Veteran of the Week: Vic van Leeuwen
Sponsored by the Rotary Club of Madison.
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By Nick Sellers | Staff Writer
MADISON – No matter how long veterans serve, many find great satisfaction in service, and Madison resident Vic van Leeuwen is no exception, declaring that his four years in the United States Air Force allowed him to “get ahead” and enjoy a long career as a civilian worker with the United States Army.
For myriad reasons, van Leeuwen decided to drop out of Huntsville High School and went straight to the Air Force. His father and older brother both spent time with the Air Force, and van Leeuwen was attracted to the branch.
He did basic training at Lackland Air Force Base for the standard five weeks and then went through technical electronics training at Keesler Air Force Base in Biloxi, Miss.
After going through technical school for “about nine months,” van Leeuwen was assigned to Barksdale Air Force Base in Louisiana near Bossier City, La., where he served as a repairman and technician for the control tower located there.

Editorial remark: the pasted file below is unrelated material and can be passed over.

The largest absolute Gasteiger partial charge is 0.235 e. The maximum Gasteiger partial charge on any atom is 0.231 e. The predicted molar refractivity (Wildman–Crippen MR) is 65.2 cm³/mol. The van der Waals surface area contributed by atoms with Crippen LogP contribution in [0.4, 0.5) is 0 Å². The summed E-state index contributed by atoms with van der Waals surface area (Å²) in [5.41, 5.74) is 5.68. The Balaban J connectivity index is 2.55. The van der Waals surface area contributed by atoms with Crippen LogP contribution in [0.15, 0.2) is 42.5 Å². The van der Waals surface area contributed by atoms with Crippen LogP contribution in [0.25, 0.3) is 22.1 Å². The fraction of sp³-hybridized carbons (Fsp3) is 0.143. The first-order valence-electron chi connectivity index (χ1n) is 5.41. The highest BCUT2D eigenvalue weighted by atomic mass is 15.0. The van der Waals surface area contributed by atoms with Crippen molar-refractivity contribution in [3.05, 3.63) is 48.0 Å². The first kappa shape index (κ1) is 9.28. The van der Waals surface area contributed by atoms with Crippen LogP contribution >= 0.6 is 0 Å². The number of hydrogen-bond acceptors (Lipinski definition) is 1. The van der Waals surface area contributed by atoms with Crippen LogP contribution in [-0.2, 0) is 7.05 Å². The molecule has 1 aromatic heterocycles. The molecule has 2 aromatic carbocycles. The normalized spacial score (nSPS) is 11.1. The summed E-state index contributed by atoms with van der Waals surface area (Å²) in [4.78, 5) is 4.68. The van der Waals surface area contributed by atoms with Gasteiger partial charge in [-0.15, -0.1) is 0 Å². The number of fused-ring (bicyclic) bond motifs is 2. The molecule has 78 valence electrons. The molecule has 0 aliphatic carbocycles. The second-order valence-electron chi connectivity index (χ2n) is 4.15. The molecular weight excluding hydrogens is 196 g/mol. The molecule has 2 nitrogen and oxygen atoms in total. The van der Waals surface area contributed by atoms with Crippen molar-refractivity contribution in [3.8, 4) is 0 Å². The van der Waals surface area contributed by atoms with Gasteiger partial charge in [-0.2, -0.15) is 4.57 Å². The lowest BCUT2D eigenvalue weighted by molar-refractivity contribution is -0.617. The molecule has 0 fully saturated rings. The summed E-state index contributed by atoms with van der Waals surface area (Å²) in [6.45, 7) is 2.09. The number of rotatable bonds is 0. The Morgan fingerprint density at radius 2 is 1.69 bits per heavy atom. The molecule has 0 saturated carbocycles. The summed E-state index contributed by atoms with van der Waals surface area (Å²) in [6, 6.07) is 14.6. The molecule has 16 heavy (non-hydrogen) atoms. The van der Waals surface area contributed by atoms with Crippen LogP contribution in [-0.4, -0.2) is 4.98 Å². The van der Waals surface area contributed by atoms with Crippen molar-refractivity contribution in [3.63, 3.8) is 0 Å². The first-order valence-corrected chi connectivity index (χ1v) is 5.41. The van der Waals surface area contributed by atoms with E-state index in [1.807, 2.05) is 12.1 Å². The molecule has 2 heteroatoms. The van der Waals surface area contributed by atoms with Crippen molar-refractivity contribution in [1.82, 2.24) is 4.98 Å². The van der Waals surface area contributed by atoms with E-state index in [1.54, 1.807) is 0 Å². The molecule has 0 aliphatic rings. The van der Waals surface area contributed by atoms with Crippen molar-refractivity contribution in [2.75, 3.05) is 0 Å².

“Those were three glorious years,” van Leeuwen said.
Four years after he enlisted in the Air Force, in 1966, van Leeuwen weighed his options and opted to re-enter civilian life, earning a job at Marshall Space Flight Center. During his time with Marshall, van Leeuwen worked on a project that helped send Neil Armstrong, Buzz Aldrin and Michael Collins to the moon in 1969.
For much of his professional life, van Leeuwen worked on Redstone Arsenal as a civilian employee with the Army. From 1977-85, van Leeuwen worked with the Patriot missile systems after earning an undergraduate degree at the University of Alabama; he later earned a master’s degree from the Florida Institute of Technology.
“It’s all due to the Air Force,” van Leeuwen said.
These days, van Leeuwen volunteers with the Optimist Club of Madison and with the local American Legion Post 229.